By Olivia Zhu
In a lecture to an overflowing auditorium in the Bryan Research Building on March 27th, Dr. Jennifer Doudna, of the University of California, Berkeley, unraveled her story of research into CRISPRs, or “clustered regularly interspaced short palindromic repeats.” Dr. Doudna specializes in RNA; she started her project on CRISPRs seven years ago, when CRISPRs were denounced as no more than junk.
The CRISPR method includes a modifiable RNA sequence whose function is to recognize target sequences on DNA. The RNA also includes a target sequence that induces cleavage by the associated protein, CAS9. CAS9 introduces double-stranded breaks and represents an exciting improvement over the previous, less efficient collection of nine proteins used to cleave DNA; the breaks make room for insertion of new genes. The CRISPR-CAS9 system has inserted genes into a wide range of organisms, including bacteria, yeast, nematode worms, fruit flies, plants, fish, mice, and even human cells.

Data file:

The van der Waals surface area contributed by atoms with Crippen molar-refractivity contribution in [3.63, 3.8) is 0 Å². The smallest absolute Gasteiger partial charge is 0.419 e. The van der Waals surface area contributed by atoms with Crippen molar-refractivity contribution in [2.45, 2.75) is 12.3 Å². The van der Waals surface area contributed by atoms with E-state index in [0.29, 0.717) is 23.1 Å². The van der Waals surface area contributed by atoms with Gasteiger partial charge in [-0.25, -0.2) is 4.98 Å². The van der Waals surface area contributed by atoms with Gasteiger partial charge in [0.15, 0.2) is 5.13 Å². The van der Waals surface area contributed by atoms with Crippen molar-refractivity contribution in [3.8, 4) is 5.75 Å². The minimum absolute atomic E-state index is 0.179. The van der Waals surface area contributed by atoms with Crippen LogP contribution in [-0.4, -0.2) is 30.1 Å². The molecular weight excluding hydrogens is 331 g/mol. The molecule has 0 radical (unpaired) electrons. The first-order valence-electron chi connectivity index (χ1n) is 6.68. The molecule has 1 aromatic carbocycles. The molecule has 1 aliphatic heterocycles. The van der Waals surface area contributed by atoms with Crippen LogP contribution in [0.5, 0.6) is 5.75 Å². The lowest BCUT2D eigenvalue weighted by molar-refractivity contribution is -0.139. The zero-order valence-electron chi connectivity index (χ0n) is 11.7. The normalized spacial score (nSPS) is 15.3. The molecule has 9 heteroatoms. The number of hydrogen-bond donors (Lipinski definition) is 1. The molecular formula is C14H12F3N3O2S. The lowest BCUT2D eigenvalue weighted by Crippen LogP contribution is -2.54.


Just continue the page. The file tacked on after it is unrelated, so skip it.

While researchers are actively investigating the possibility of using CRISPR technology to alter genes, Doudna said the mechanism behind CRISPR gene editing remains unclear. For example, it seems extraordinary that the CRISPR-CAS9 system can locate and unwind specific DNA sequences in human cells, as the DNA there is highly condensed around histones and methylated.
Doudna’s lab is working to understand the details of the CRISPR process. One current hypothesis includes the idea that there is a spring mechanism that allows the CAS9 protein to effectively cleave DNA strands.
Nevertheless, CRISPR technology has been instrumental in allowing more precise and efficient genetic modification. What we once considered junk has spurred substantial advances across various fields of science.